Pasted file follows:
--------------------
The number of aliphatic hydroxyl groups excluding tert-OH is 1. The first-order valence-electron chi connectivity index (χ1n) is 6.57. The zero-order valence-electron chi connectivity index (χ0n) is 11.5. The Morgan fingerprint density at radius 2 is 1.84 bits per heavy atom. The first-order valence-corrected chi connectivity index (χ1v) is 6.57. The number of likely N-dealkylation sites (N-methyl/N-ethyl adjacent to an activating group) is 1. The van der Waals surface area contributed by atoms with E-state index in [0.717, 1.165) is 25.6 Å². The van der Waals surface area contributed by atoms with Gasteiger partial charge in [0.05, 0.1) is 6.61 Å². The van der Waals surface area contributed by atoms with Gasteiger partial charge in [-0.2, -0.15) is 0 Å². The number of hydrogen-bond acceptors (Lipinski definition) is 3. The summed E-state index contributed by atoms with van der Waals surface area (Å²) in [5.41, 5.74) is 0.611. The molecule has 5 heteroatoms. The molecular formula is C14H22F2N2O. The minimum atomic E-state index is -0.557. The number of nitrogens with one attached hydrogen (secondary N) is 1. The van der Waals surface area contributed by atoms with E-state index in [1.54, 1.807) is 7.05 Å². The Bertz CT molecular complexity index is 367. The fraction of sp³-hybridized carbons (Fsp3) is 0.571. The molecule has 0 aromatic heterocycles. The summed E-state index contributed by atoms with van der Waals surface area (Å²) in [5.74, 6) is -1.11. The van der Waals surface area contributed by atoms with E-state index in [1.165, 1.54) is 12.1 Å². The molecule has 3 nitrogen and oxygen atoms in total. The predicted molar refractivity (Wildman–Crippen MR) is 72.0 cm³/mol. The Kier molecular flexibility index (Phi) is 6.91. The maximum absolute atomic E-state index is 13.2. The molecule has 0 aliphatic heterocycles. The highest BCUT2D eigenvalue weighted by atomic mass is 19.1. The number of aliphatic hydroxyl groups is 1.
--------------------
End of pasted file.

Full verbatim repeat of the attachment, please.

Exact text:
The number of aliphatic hydroxyl groups excluding tert-OH is 1. The first-order valence-electron chi connectivity index (χ1n) is 6.57. The zero-order valence-electron chi connectivity index (χ0n) is 11.5. The Morgan fingerprint density at radius 2 is 1.84 bits per heavy atom. The first-order valence-corrected chi connectivity index (χ1v) is 6.57. The number of likely N-dealkylation sites (N-methyl/N-ethyl adjacent to an activating group) is 1. The van der Waals surface area contributed by atoms with E-state index in [0.717, 1.165) is 25.6 Å². The van der Waals surface area contributed by atoms with Gasteiger partial charge in [0.05, 0.1) is 6.61 Å². The van der Waals surface area contributed by atoms with Gasteiger partial charge in [-0.2, -0.15) is 0 Å². The number of hydrogen-bond acceptors (Lipinski definition) is 3. The summed E-state index contributed by atoms with van der Waals surface area (Å²) in [5.41, 5.74) is 0.611. The molecule has 5 heteroatoms. The molecular formula is C14H22F2N2O. The minimum atomic E-state index is -0.557. The number of nitrogens with one attached hydrogen (secondary N) is 1. The van der Waals surface area contributed by atoms with E-state index in [1.54, 1.807) is 7.05 Å². The Bertz CT molecular complexity index is 367. The fraction of sp³-hybridized carbons (Fsp3) is 0.571. The molecule has 0 aromatic heterocycles. The summed E-state index contributed by atoms with van der Waals surface area (Å²) in [5.74, 6) is -1.11. The van der Waals surface area contributed by atoms with E-state index in [1.165, 1.54) is 12.1 Å². The molecule has 3 nitrogen and oxygen atoms in total. The predicted molar refractivity (Wildman–Crippen MR) is 72.0 cm³/mol. The Kier molecular flexibility index (Phi) is 6.91. The maximum absolute atomic E-state index is 13.2. The molecule has 0 aliphatic heterocycles. The highest BCUT2D eigenvalue weighted by atomic mass is 19.1. The number of aliphatic hydroxyl groups is 1.